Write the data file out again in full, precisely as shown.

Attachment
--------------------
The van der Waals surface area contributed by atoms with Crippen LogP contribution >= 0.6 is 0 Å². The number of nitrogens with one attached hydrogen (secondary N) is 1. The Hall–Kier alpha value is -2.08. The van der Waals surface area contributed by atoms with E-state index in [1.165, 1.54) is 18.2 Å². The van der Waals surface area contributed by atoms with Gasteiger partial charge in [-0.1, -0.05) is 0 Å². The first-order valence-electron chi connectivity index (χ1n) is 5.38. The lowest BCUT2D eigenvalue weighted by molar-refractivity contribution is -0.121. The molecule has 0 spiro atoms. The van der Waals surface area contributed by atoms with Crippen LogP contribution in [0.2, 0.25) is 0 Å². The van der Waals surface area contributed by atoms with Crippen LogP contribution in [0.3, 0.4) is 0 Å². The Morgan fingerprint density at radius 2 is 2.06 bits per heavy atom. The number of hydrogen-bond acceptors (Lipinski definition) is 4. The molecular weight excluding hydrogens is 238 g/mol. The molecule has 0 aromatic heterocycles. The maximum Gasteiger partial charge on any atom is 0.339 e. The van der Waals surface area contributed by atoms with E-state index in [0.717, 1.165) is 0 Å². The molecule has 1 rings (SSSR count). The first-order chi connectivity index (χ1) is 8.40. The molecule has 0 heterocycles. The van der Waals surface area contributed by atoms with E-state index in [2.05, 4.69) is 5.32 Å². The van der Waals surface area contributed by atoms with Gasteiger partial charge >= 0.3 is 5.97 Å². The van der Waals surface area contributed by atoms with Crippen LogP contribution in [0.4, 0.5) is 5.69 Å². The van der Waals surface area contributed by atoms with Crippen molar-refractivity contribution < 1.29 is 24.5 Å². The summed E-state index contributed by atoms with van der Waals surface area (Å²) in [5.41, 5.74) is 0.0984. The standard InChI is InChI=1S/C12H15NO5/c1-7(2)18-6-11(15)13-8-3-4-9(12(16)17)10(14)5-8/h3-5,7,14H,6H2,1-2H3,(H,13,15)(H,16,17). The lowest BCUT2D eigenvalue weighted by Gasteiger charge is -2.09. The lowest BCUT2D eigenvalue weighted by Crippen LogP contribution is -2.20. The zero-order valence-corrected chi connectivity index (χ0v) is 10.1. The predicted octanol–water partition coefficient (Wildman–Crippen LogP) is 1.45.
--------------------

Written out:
The van der Waals surface area contributed by atoms with Crippen LogP contribution >= 0.6 is 0 Å². The number of nitrogens with one attached hydrogen (secondary N) is 1. The Hall–Kier alpha value is -2.08. The van der Waals surface area contributed by atoms with E-state index in [1.165, 1.54) is 18.2 Å². The van der Waals surface area contributed by atoms with Gasteiger partial charge in [-0.1, -0.05) is 0 Å². The first-order valence-electron chi connectivity index (χ1n) is 5.38. The lowest BCUT2D eigenvalue weighted by molar-refractivity contribution is -0.121. The molecule has 0 spiro atoms. The van der Waals surface area contributed by atoms with Crippen LogP contribution in [0.2, 0.25) is 0 Å². The van der Waals surface area contributed by atoms with Crippen LogP contribution in [0.3, 0.4) is 0 Å². The Morgan fingerprint density at radius 2 is 2.06 bits per heavy atom. The number of hydrogen-bond acceptors (Lipinski definition) is 4. The molecular weight excluding hydrogens is 238 g/mol. The molecule has 0 aromatic heterocycles. The maximum Gasteiger partial charge on any atom is 0.339 e. The van der Waals surface area contributed by atoms with E-state index in [0.717, 1.165) is 0 Å². The molecule has 1 rings (SSSR count). The first-order chi connectivity index (χ1) is 8.40. The molecule has 0 heterocycles. The van der Waals surface area contributed by atoms with E-state index in [2.05, 4.69) is 5.32 Å². The van der Waals surface area contributed by atoms with Gasteiger partial charge >= 0.3 is 5.97 Å². The van der Waals surface area contributed by atoms with Crippen LogP contribution in [0.4, 0.5) is 5.69 Å². The van der Waals surface area contributed by atoms with Crippen molar-refractivity contribution < 1.29 is 24.5 Å². The summed E-state index contributed by atoms with van der Waals surface area (Å²) in [5.41, 5.74) is 0.0984. The standard InChI is InChI=1S/C12H15NO5/c1-7(2)18-6-11(15)13-8-3-4-9(12(16)17)10(14)5-8/h3-5,7,14H,6H2,1-2H3,(H,13,15)(H,16,17). The lowest BCUT2D eigenvalue weighted by Gasteiger charge is -2.09. The lowest BCUT2D eigenvalue weighted by Crippen LogP contribution is -2.20. The zero-order valence-corrected chi connectivity index (χ0v) is 10.1. The predicted octanol–water partition coefficient (Wildman–Crippen LogP) is 1.45.